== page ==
even more people.”

Formula E currently works in collaboration with Enel – Official Power Partner of the FIA Formula E Championship – to promote the advancement of the championship’s power technology infrastructure, through optimising clean energy generation, distribution and management, and showcasing advanced energy solutions. Enel is designing a fully-digitised energy mini-grid for Formula E, using the company’s smart metering technology to monitor power usage and give fans the chance to interact with an advanced energy system in real time.

The 40 fully-electric Formula E cars are charged by generators using zero-emissions glycerine. The generators use Aquafuel’s patented technology to run on glycerine. The fuel itself is a by-product of the bio-diesel production process, and it’s so clean you can drink it.

The World Health Organization estimates that 6.5 million people die prematurely each year from air pollution-related diseases, and 80 per cent of urban residents worldwide breathe polluted air –  with a whole host of detrimental short and long-term health effects. Transport contributes one-quarter of all energy-related greenhouse gas emissions today.

UN Environment sees electric transportation as one of the essential components of achieving more sustainable and cleaner cities. Its Electric Mobility Programme works in 50 developing and transitioning countries to support their move from internal combustion engines to electric vehicles. UN Environment is a founding partner of the Breathe Life campaign, the UN’s biggest-ever campaign on air quality, which aims to raise awareness of global and local impacts of air pollution and the broad range of viable solutions for cities and governments to improve air quality.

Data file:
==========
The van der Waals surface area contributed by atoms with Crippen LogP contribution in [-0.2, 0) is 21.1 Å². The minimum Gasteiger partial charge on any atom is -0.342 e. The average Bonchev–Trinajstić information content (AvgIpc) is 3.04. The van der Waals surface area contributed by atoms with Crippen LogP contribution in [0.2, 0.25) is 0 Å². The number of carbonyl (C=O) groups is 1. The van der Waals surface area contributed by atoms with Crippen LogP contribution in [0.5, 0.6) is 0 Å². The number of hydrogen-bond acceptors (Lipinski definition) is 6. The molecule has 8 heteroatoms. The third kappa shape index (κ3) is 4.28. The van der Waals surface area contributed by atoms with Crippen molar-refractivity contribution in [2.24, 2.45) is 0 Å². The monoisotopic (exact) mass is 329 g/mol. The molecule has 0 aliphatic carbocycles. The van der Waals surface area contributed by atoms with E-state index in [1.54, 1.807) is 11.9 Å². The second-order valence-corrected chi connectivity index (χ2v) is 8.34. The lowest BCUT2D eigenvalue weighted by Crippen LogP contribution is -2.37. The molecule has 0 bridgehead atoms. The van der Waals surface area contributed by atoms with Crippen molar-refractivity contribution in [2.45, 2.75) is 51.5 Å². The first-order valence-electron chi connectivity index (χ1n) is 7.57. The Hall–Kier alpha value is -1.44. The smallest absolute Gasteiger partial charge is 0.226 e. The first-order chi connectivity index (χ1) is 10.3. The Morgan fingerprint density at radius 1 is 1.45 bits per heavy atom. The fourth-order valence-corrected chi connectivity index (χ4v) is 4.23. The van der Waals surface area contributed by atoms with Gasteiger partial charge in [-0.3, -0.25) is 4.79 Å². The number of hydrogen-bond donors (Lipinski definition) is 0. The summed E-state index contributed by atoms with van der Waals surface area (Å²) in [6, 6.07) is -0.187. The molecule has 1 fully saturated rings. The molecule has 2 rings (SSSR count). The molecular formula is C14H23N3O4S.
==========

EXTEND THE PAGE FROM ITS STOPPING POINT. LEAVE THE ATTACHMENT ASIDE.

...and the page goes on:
About the FIA Formula E Championship:
The FIA Formula E Championship is the world’s first fully-electric single-seater racing series, competing on the streets against the backdrop of some of the most iconic cities – including Hong Kong, Marrakesh, Buenos Aires, Monaco, Paris, New York and Montreal. The championship represents a vision for the future of the motor industry, serving as a platform to showcase the latest innovations in electric vehicle technology and alternative energy solutions. Future seasons will see the regulations open up further allowing manufacturers to focus on the development of motor and battery components, which in turn will filter down to everyday contemporary electric road vehicles.

The 2016/17 FIA Formula E Championship sees 10 teams and 20 drivers go wheel-to-wheel in nine cities spanning five continents in the fight to be crowned Formula E champion. The inaugural season of Formula E sparked into life in September 2014 around the grounds of the Olympic Park in Beijing. The third season of the electric street racing series started on October 9 in Hong Kong, with the season finale double-header taking place in Montreal on July 29 & 30.

About FIA & Michelin – Today’s partners for tomorrow’s mobility:
As well as being the official Formula E tyre supplier, Michelin is an official partner, at the international level, of the FIA Action for Road Safety campaign. The programme is designed to support the Decade of Action for Road Safety initiated by the UN, the aim of which is to save five million lives over the next 10 years. This programme is set-up to educate and advocate for safer roads, vehicles and behaviours around the globe.